UC Davis Magazine

Industry insider

So what does the executive co-producer of "ER" watch on television (beside her own show)? Simple. Executive co-producers don't have time for recreational television. Or eating or breathing, for that matter. Just ask Carol Flint, whose job entails writing, casting, watching, editing, scheduling, staffing, budgeting, researching and generally overseeing each episode of the Emmy-nominated show. "After you've done that for 22 episodes, you're about ready for a breather. The network would like us to do more than that, but if we did, we wouldn't get any vacation, any time off at all."

Flint (shown here second from left with actor Ron Eldard, director Mimi Leder and actress Julianna Margulies) graduated from the M.F.A. playwriting program at UC Davis in 1987, then went on to write for and eventually produce another hit series, the long-running "China Beach," as well as "L.A. Law" and "Earth 2." Although many of her productions have been nominated for Emmys, Flint says she tries not to write episodes with that in mind. "It would be nice to win one, but it would be detrimental to the show's realism if every week everyone was trying to win an Emmy. So you try to keep your eye on telling a story and telling a true story. Every character can't have a big, explosive turning point, or pretty soon, everybody's been married, had a divorce, had a suicide attempt, found a lost child, and it's too kooky."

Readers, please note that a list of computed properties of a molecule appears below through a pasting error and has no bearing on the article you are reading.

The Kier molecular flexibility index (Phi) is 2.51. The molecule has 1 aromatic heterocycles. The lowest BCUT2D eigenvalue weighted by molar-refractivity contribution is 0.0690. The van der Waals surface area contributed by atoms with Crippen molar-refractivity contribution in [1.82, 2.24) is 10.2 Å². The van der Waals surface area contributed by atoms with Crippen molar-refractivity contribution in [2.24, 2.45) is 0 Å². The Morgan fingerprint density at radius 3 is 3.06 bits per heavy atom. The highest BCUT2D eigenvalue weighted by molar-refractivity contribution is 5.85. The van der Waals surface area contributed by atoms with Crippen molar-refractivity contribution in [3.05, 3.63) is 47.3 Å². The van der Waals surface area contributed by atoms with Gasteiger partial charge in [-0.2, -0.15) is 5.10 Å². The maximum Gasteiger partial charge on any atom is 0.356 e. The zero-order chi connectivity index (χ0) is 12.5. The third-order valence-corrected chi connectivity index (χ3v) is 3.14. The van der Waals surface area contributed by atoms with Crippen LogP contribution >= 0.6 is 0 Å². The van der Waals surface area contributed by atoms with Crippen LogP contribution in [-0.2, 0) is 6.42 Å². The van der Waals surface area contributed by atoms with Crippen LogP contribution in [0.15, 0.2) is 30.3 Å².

Regarding what makes or breaks a show, Flint believes that if there were a set formula for success, everyone would have a hit on their hands. Some shows, she says, speak to the times, as "L.A. Law" spoke of and to the '80s. But a good dramatic series does have a few common denominators, like strong characters and arresting settings: "I don't think it's a surprise that certain milieus, like police departments and hospitals--places where there are life and death--keep showing up again. And again."

Through it all, Flint remains committed to the writing portion of her job, even while appreciating the other aspects. "Being a producer means that you have a lot more involvement and creative control of the product and the story, but I think of all of that as a way of contributing to what happens at the writing process."

For the record, whenever she gets home early enough, Flint watches "The X-Files" with her 14-year-old son, Sam.

-- By Clare Homan

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